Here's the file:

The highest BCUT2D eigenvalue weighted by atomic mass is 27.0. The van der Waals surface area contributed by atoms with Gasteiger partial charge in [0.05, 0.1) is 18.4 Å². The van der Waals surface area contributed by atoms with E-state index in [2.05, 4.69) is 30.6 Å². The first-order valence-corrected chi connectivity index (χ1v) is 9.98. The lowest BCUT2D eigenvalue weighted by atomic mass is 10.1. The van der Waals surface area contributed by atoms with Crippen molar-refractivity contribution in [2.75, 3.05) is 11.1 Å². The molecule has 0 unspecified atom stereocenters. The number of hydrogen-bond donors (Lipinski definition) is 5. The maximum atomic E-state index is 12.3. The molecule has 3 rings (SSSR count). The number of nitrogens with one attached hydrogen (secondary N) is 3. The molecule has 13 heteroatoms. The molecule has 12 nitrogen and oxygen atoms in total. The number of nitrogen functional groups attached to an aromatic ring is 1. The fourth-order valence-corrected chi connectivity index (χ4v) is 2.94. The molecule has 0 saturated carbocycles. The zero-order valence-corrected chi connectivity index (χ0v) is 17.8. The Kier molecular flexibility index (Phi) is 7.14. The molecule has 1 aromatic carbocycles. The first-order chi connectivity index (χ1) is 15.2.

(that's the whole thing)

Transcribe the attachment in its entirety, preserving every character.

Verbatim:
The highest BCUT2D eigenvalue weighted by atomic mass is 27.0. The van der Waals surface area contributed by atoms with Gasteiger partial charge in [0.05, 0.1) is 18.4 Å². The van der Waals surface area contributed by atoms with E-state index in [2.05, 4.69) is 30.6 Å². The first-order valence-corrected chi connectivity index (χ1v) is 9.98. The lowest BCUT2D eigenvalue weighted by atomic mass is 10.1. The van der Waals surface area contributed by atoms with Crippen molar-refractivity contribution in [2.75, 3.05) is 11.1 Å². The molecule has 0 unspecified atom stereocenters. The number of hydrogen-bond donors (Lipinski definition) is 5. The maximum atomic E-state index is 12.3. The molecule has 3 rings (SSSR count). The number of nitrogens with one attached hydrogen (secondary N) is 3. The molecule has 13 heteroatoms. The molecule has 12 nitrogen and oxygen atoms in total. The number of nitrogen functional groups attached to an aromatic ring is 1. The fourth-order valence-corrected chi connectivity index (χ4v) is 2.94. The molecule has 0 saturated carbocycles. The zero-order valence-corrected chi connectivity index (χ0v) is 17.8. The Kier molecular flexibility index (Phi) is 7.14. The molecule has 1 aromatic carbocycles. The first-order chi connectivity index (χ1) is 15.2.